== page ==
Hiring of longshoremen at the Port of New York and New Jersey is lurching forward after months of finger-pointing and acrimonious litigation. For port users, the new hires can’t start work soon enough.
Shortages of International Longshoremen’s Association labor have helped fuel months of congestion and delays at the East Coast’s busiest port.
The New York Shipping Association says some 300 longshoremen’s and checkers’ positions are open. Nearly 300 additional workers are set to retire April 1 with enhanced pensions under the new NYSA-ILA contract.
The process of filling those vacancies is entangled in a complex dispute that pits employers and the ILA against the Waterfront Commission of New York Harbor, the bistate crime watchdog agency that regulates the size of the port’s longshore workforce.
The NYSA says it’s “cautiously optimistic” that enough workers can be hired to fill openings left by the April 1 retirees, although there’s less than a month to go.
As of last week, 82 longshoremen had been hired since December, when the Waterfront Commission okayed the hiring of 150 longshoremen and 75 checkers.
More than 600 other applicants are in various stages in the hiring process. The numbers are changing almost daily as candidates run a gantlet of interviews, screening, registration, certification and hiring.
The commission’s decision to allow the hiring of 150 longshoremen and 75 checkers represented a down payment on the industry’s request to bring in 682 dockworkers -- 532 longshoremen and 150 checkers.
The Waterfront Commission agreed that the future hiring of 382 longshoremen and an unspecified number of additional checkers would be “appropriate” in light of the scheduled retirement of workers in April.
The NYSA and ILA are continuing to process and refer job candidates with the expectation that the commission eventually will authorize all 682 requested positions, said Susan Winfree, the NYSA’s vice president, workforce development.
The industry and the Waterfront Commission have accused each other of delays in hiring of dockworkers needed to relieve labor shortages at the port.
Employers and the ILA have filed a lawsuit challenging the commission’s new hiring rules, which reduce the union’s traditional role in referring job candidates for employers to screen and submit for commission background checks and licensing.
U.S. District Court Judge Susan Wigenton of Newark is expected to rule this month on the commission’s request to dismiss the lawsuit.
The commission says it is carrying out its mission to combat favoritism and discrimination in hiring, and to promote workforce diversity.
Employers and the ILA say the port’s longshore workforce already is diverse, and that commission is illegally intruding into collective bargaining issues.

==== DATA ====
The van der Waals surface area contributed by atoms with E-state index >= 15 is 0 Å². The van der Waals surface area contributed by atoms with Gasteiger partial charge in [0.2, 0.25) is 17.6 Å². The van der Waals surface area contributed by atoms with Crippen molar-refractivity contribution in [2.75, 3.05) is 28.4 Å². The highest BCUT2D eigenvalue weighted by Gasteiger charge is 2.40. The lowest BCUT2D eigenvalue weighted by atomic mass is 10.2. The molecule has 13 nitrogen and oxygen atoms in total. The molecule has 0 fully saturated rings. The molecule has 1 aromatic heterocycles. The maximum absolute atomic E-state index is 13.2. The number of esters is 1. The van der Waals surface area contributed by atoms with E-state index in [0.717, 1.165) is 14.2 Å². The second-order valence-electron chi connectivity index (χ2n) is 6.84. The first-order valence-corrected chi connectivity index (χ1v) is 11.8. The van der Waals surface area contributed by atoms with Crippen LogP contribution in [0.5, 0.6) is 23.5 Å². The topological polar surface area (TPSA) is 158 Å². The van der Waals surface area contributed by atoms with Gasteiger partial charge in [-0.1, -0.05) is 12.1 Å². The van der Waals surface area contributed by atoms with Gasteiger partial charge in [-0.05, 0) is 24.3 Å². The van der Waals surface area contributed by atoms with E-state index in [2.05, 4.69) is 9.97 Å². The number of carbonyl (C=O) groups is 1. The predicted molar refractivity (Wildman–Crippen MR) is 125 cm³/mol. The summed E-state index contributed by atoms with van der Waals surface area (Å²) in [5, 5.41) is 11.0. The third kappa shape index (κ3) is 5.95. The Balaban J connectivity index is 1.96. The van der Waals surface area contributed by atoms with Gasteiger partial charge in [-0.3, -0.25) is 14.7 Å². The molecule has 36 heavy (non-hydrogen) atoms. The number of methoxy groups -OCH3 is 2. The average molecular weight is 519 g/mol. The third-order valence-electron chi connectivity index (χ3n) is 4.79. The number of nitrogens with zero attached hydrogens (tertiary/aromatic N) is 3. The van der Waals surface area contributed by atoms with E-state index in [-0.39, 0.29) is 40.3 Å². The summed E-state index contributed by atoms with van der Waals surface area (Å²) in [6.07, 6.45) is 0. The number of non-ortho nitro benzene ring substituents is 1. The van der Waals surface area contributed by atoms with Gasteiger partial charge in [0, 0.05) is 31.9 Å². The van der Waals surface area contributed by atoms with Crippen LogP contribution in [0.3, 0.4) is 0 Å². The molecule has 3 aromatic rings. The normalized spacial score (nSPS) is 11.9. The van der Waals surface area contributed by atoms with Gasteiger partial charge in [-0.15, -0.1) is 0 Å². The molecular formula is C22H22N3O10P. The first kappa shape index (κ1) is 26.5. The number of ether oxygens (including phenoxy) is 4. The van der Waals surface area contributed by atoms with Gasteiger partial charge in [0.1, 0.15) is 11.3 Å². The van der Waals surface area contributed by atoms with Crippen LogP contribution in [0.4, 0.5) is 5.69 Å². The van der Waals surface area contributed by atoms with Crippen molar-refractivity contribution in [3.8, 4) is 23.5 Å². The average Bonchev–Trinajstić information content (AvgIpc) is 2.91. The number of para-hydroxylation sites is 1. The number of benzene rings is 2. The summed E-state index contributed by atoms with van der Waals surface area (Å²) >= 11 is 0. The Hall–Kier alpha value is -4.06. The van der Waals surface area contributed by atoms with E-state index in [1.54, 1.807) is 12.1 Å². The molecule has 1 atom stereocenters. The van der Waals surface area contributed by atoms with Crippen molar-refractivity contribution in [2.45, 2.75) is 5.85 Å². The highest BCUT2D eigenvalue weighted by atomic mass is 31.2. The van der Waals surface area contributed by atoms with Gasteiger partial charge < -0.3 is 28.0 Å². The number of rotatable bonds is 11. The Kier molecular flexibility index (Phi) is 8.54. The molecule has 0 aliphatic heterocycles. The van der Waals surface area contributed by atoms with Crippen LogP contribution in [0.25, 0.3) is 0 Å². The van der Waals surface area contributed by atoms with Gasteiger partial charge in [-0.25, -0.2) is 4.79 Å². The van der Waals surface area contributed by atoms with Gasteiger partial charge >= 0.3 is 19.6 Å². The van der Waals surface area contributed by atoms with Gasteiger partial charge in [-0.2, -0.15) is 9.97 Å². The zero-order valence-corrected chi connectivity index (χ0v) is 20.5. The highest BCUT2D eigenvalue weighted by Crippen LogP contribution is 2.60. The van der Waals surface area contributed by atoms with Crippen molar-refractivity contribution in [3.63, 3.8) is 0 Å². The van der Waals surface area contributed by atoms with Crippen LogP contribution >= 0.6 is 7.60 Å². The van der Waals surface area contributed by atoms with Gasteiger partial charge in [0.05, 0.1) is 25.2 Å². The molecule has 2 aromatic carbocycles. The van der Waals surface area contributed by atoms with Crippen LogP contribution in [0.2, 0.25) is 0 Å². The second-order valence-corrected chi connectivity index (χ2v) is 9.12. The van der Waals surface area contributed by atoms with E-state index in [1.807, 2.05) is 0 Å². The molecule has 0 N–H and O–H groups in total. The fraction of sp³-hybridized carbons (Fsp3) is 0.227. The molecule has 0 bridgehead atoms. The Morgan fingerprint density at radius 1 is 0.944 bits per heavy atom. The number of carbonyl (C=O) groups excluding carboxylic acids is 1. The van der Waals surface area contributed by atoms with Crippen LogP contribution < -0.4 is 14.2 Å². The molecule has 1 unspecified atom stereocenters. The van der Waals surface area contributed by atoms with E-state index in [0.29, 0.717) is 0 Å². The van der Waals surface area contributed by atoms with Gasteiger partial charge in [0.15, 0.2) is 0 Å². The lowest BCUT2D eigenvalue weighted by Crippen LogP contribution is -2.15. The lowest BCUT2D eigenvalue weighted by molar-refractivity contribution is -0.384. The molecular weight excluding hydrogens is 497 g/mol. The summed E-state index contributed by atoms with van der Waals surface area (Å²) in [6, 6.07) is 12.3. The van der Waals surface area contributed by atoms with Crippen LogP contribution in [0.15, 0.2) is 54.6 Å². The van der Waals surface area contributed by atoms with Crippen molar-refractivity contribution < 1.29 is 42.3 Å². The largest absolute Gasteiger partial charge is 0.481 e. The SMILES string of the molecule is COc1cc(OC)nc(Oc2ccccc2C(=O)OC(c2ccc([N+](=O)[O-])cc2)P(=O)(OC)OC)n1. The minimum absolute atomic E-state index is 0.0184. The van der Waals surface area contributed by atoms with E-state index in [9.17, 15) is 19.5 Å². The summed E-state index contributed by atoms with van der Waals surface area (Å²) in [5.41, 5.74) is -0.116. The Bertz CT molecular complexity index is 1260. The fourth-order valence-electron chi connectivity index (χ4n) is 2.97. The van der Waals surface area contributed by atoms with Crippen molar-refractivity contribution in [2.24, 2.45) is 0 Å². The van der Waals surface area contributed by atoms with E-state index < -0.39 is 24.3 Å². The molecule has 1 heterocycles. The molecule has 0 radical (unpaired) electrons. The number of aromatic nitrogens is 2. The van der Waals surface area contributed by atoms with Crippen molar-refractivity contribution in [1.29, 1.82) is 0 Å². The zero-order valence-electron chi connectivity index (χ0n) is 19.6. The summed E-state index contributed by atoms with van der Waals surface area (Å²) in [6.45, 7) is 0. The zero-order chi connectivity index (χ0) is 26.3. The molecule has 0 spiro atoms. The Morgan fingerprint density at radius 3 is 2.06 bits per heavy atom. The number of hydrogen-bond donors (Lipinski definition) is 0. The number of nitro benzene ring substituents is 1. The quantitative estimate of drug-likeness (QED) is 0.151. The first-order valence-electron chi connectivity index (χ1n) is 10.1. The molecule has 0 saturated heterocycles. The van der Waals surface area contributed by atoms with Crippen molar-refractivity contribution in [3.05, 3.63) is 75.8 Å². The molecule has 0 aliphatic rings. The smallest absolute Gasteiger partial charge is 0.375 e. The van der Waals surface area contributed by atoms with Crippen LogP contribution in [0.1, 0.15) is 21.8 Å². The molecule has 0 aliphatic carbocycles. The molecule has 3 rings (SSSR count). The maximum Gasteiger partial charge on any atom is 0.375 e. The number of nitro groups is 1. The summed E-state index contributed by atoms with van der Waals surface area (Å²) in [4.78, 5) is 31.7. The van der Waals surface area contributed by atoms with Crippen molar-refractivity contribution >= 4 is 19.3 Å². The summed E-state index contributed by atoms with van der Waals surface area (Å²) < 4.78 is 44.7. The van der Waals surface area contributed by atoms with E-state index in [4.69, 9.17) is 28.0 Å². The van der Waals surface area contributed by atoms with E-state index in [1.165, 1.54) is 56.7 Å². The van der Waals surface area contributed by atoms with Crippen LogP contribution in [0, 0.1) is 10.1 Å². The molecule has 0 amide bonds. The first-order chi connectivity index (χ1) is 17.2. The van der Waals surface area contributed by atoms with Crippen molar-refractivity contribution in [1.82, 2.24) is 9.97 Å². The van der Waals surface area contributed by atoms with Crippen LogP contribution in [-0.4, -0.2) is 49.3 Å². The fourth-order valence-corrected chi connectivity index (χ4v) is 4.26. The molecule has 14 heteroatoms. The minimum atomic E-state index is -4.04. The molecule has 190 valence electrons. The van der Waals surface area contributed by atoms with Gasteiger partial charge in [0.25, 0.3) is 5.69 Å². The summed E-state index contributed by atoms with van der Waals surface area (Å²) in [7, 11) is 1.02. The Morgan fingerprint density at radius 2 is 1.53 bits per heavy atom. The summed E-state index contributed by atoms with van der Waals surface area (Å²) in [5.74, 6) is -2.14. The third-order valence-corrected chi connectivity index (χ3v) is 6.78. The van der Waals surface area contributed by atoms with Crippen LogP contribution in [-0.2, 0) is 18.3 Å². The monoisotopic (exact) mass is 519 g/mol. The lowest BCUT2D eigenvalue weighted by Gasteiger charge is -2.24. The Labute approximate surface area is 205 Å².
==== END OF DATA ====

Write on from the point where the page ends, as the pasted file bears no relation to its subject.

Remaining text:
The NYSA-ILA local contract, signed last April, specifies that new hires will be drawn from a pool made up of 51 percent military veterans, 25 percent ILA referrals, and 24 percent NYSA referrals.
Processing of job candidates hit a snag recently when the Waterfront Commission complained that the first groups of candidates included too many ILA referrals and too few veterans.
“We are deeply troubled by the marked underrepresentation of veteran referrals,” said Phoebe Sorial, the Waterfront Commission’s general counsel. She said none of the initial referrals for checkers’ jobs were veterans.
After the commission complained that the ILA was referring more than its share of applicants, giving that group a leg up on seniority, employers agreed to step up referrals of veterans to bring their numbers closer to the contract’s 51-25-24 formula.
Winfree said about 40 new applicants a week are being interviewed by a committee representing the NYSA, the ILA, and terminal operators, and that the process has picked up speed in recent weeks.
About 3,500 ILA longshoremen’s and checkers’ positions are covered by the NYSA-ILA contract. Roughly 1,000 port mechanics work under a separate contract between the Metropolitan Marine Maintenance Contractors Association and ILA locals 1804-1 and 1814.
Companies in the Metro association have been in a standoff with the commission over hiring of additional ILA mechanics to help clear a backlog of chassis needing repair. Truckers say chassis shortages have contributed to delays at terminals.
The Metro association has joined the NYSA and ILA in challenging the new Waterfront Commission hiring rules, which extend the commission’s regulation to include hiring of mechanics.
While the industry and the commission await a ruling on the lawsuit, the controversy has attracted legislative attention.
Several New Jersey legislators have urged New York lawmakers to revoke the Waterfront Commission’s power to regulate the size of the longshore workforce. New Jersey enacted such a bill in 2007 but the change requires action by both states.